Battery recycling could benefit from improved battery design and indicators

Recycling of used lead-acid batteries could be improved by changes in battery design, and dangers to health and the environment could be further reduced with the introduction of performance indicators such as environmental auditing and environmental management systems. So says a set of draft UNEP international guidelines for environmentally sound battery disposal.

The technical working group of the Basel Convention, which produced the guidelines, has also suggested that international standards such as ISO 14000 series and ecolabelling should be pursued, but that any future developments are dependent on accurate data generation.

Determining a country’s priorities must be the first step toward the environmentally sound management of battery waste, according to the guidelines. This must establish whether external recycling is more appropriate, instead of internal recycling, or whether regionally based facilities would be more effective.

The guidelines point out that the participation of the consumer is the cornerstone for implementation of all recycling programmes. As a pre-recycling policy framework, waste minimization, maximising economic and environmentally friendly waste recovery; enhanced access to domestic sources of lead; and provision of the means for developing environmentally-sound and economically efficient facilities are identified as the priorities.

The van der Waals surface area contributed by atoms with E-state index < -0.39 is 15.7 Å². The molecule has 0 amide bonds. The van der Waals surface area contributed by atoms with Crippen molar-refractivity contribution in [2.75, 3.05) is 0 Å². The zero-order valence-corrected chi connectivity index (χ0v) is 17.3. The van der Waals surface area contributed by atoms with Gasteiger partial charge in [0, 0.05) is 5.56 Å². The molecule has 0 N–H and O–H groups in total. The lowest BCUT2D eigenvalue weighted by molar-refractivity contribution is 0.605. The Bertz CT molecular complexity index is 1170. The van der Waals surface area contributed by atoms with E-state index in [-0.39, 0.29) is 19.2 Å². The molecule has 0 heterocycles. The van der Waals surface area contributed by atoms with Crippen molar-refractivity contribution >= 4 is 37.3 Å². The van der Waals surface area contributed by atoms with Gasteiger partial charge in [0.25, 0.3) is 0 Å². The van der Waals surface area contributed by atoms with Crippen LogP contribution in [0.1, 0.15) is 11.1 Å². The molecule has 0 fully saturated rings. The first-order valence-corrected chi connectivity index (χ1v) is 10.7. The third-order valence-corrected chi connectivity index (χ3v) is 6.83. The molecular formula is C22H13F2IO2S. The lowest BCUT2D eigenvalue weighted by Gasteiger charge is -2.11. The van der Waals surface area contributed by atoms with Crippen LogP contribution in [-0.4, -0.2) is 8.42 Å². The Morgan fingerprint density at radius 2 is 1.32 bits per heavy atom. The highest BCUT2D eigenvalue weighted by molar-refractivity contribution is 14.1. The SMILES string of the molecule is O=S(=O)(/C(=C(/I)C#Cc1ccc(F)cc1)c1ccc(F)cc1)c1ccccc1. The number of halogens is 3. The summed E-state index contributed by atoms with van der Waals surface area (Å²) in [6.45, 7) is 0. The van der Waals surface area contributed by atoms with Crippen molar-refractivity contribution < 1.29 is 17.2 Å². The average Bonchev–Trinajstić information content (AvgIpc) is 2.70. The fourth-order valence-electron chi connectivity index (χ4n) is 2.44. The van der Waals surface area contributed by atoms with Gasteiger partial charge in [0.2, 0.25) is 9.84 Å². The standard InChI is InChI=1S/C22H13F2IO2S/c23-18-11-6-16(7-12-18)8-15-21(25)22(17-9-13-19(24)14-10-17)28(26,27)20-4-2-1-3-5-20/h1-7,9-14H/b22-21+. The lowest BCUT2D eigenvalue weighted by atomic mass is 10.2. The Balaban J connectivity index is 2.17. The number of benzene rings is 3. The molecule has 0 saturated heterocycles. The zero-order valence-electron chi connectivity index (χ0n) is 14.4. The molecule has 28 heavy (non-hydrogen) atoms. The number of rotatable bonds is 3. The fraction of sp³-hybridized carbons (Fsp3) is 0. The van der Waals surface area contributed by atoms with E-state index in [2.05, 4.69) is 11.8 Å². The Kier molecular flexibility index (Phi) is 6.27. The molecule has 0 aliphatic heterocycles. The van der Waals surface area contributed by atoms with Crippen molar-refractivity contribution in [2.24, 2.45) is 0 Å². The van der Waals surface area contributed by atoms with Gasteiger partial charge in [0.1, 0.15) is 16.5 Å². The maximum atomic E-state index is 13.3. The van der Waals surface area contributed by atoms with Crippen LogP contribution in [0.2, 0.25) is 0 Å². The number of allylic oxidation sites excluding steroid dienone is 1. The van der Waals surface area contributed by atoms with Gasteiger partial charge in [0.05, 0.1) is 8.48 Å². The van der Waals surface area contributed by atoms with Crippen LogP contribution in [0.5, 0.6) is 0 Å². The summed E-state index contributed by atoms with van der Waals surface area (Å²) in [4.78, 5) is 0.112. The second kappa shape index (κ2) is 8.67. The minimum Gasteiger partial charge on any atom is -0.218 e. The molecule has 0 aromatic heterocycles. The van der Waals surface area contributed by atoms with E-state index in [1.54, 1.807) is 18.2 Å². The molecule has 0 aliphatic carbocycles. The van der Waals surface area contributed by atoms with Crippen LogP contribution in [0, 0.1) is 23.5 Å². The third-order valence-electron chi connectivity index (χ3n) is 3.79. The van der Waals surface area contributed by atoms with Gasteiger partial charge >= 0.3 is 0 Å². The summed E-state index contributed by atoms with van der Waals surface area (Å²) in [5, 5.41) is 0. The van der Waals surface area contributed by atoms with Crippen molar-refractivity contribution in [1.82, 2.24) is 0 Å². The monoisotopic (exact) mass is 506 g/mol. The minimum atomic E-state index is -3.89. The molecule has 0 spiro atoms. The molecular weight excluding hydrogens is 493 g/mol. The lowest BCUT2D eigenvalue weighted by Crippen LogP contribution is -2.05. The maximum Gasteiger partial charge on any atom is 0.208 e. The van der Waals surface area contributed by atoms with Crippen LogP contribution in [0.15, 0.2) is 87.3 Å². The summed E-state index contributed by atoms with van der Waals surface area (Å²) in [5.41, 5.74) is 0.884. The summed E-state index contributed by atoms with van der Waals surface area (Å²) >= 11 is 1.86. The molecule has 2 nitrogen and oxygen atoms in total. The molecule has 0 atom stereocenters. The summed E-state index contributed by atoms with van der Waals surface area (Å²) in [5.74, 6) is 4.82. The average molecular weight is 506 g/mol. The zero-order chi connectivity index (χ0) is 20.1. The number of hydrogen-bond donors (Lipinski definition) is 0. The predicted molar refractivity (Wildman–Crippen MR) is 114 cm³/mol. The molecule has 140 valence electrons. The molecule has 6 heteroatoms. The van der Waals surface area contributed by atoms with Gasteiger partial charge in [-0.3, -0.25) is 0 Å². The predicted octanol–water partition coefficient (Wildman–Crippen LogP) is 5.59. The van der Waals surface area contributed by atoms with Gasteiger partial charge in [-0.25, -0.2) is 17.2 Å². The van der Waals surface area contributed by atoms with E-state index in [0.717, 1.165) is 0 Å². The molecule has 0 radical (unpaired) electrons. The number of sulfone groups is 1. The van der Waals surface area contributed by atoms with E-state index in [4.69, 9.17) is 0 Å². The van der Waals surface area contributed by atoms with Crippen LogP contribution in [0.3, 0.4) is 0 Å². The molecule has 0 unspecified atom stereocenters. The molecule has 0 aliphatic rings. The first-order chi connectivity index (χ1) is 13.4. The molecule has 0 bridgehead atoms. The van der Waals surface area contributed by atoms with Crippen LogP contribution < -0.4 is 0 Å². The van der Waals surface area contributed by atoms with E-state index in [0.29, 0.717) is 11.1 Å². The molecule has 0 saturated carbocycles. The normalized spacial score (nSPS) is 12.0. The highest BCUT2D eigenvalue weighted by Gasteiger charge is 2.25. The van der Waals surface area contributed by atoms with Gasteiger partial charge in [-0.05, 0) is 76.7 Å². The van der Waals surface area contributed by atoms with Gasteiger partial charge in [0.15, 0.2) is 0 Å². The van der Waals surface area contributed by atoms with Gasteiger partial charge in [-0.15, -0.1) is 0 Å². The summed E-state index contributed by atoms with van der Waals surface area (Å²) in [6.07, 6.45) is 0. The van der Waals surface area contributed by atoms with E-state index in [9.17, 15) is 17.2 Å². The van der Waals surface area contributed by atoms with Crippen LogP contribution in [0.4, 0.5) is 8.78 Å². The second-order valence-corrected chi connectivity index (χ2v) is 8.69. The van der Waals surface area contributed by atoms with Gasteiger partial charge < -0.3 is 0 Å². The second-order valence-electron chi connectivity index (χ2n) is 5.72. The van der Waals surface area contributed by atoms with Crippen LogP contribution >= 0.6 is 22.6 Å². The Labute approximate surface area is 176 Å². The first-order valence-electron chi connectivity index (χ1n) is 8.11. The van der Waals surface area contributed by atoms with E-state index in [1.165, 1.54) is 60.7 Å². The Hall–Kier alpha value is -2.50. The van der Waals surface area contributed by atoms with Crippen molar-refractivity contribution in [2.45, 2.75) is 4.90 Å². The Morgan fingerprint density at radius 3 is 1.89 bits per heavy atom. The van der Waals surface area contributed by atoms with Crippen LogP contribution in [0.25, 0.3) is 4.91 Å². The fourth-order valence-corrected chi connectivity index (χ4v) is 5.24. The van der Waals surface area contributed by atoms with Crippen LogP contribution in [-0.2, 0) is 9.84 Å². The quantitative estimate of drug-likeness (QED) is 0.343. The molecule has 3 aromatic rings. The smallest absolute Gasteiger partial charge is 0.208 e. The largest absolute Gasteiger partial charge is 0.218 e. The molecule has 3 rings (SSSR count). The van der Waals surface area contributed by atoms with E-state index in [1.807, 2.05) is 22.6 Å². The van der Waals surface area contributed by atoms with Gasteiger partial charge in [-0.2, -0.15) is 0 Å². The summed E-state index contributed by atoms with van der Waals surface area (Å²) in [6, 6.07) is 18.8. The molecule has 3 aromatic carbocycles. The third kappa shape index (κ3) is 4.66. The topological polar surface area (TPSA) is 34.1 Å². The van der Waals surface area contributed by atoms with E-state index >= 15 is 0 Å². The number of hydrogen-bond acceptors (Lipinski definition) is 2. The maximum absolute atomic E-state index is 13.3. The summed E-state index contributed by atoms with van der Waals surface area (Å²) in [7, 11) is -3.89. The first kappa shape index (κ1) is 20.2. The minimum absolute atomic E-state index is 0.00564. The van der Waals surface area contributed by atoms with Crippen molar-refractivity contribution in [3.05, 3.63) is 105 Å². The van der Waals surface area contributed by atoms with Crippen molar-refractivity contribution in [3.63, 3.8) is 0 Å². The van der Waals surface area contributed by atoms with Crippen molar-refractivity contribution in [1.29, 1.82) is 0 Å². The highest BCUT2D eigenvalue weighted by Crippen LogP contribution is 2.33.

No single collection system is recommended, but the report comments that there seems to be a general trend to developing legislation based on the principle of producer responsibility. The main regulatory procedures recommended are: prohibition of environmentally unsound destinations; licensing of retailers to collect and temporarily store used batteries; licensing of smelters and adoption of best available technologies, or upgrading to high standards of environmental protection; and “resource sharing” in consortia considered where budgets are tight.

Battery manufacture is by far the largest single end use for lead, accounting for an estimated 70% for consumption worldwide, and this is estimated to increase to 80% in the near future, as lead uses elsewhere are minimised in response to health and environmental concerns. The average battery life is estimated at 20-24 months worldwide ranging as high as five years in Western Europe.

The latest draft, which was proposed on May 24th, for provisional adoption, prior to formal adoption in December, takes account of a number of new issues. These include new technologies to prolong battery life, emissions at recycling plants and the need to develop national recycling measures in the rapidly developing countries. The level of dioxin emissions and their impact on human health were also updated.

In the past, criticism has been ranged at the developing world for off-loading used lead-acid batteries to developing countries to avoid the increasing reprocessing costs at home as environmental regulations became increasingly tight. The Basel Convention on the Transboundary Movement of Hazardous Wastes was adopted in 1989, banning the dumping of hazardous waste on non-OECD countries. However, this did not cover recycled materials, such as lead-acid batteries. It was not until January 1, 1998, that this “loophole” was closed.

Around 93% of US lead-acid batteries were recycled last year, according to the latest figures from the Battery Council International.

In Europe, the disposal of lead-acid batteries is under review as part of the revision of the EU battery directive, which, according to WasteWatch, includes proposals for EU member states to collect and recycle all batteries, including a 95% target for industrial batteries by 2008.

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